For each musician, there is an instrument, and some instruments may be a tad more…complicated than others, especially it comes to the drums. While guitarists must fuss around with amps and aux cords, the drummer is worrying about a dozen (if not more!) separate instruments and components for assembling a complete drum kit. What truly makes a drum set, however, is somewhat vague. There are many diverse components that make up a drum set, but interestingly, a drum set’s composition is often completely left up to the drummer. There are as many different ‘rum sets as there are percussion instruments, truly! Below we’ve dissected the individual components of a standard 5-piece drum set so you can better know your way around your drums, though the name is a bit of a misnomer – a ‘5-piece’ set has more than just five important parts! Read on and discover what really goes into a drum set!

The Drumsticks

First and foremost, the components otherwise known as “beaters”, and the parts of a turkey we all hanker for at thanksgiving time…the drumsticks! Usually made with wood, drumsticks can also be in the form of soft-headed mallets and even wire-brush-headed beaters. Drumsticks are held in a variety of grip styles and should be comfortable to grip in your hand with no loose splinters or visible cracks in them.

The Snare Drum

Ah, the classic snare drum! Also referred to as a ‘side drum’ wonderful, familiar “buzz” or “rattle” of a snare drum, simply called a “snare”, is due to the spiraled metal wires that are attached to the bottom of the snare drum. The wires can also be on the side or even the top of the snare drum, and a snare drum is usually played on a separate stand or attached right on top of the bass drum. It’s a bright, dynamic instrument that is ideal for practicing your rudiments.

The Bass Drum and Pedal

The big, beating, beautiful heart of the drum set – the Bass Drum. Also known as the kick drum, the Bass Drum is activated with a kick-pedal attached to it that creates a deep, booming sound that adds a great deal of depth to your drumming. The kick-pedal allows the drummer to strike the bass drum quite quickly and it often is played in concert with the snare drum to form the main ‘beat’ of a song. The bass drum is seated directly on the floor, and can also allow for other instruments like the snare drum or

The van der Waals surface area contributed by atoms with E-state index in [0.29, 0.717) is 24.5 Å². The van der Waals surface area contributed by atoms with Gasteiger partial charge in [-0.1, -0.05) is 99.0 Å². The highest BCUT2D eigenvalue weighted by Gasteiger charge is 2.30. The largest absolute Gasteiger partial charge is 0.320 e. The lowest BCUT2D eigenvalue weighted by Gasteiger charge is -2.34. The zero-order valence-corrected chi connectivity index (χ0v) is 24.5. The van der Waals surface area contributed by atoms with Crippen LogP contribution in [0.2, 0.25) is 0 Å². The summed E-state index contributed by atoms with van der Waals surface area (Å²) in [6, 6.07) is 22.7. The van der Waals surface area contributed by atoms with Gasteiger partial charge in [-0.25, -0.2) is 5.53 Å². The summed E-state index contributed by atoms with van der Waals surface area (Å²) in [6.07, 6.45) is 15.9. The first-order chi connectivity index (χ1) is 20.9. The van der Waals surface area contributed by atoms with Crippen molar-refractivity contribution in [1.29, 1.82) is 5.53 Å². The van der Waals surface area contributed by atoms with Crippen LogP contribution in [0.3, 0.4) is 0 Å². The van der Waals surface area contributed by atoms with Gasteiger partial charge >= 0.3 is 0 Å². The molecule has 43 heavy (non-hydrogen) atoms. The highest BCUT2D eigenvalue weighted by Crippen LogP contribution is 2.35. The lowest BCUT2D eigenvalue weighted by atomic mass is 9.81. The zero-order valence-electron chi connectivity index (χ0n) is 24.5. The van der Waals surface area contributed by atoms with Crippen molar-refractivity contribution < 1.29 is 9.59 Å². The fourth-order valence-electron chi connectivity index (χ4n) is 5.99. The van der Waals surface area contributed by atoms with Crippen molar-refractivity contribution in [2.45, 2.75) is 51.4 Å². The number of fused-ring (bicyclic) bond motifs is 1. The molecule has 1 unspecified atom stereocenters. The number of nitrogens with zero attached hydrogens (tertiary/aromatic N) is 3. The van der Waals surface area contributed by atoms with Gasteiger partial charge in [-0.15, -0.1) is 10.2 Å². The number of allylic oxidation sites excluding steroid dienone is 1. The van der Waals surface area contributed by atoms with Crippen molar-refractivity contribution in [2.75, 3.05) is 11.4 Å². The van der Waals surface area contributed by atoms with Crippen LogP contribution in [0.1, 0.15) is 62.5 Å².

tom-toms to be attached on top of it for easier playing. There’s more variety in a bass drum than you may expect in terms of tone, so feel free to explore the right kind of size and sound for you.

Tom Drums

The Tom-Toms! Tom drums, also known as Rack Toms and Mounted Toms, are so named because they are traditionally mounted on top of a bass drum in a traditional drum set. You can also get Floor Toms that come with their own stand and can be moved around the set to better suit your playing needs. Tom drums have a deep, solid sound to them that’s easily iconic, and are ideal instruments for working on developing your drum fills.

Rack Toms and Floor Toms

 Rack Toms and Floor Toms are traditionally smaller and larger in size than the other, respectively. A smaller tom drum is tuned to a higher pitch than a larger tom drum, giving you a unique range of sounds that can add wonderful effects to the music you create. Alternating a drum fill between rack toms and floor toms is a fantastic way to apply a dynamic sound to your drumming.

The Cymbals and Hi-Hat

The cymbals are a useful instrument for any drummer and are commonly included with most drum sets. For a drum set, you’ll often be looking at Hi-Hat Cymbals, the Ride Cymbal, and the Crash Cymbal, and they all provide unique dimensions of sound to help break up the occasional monotony of snare and tom drums.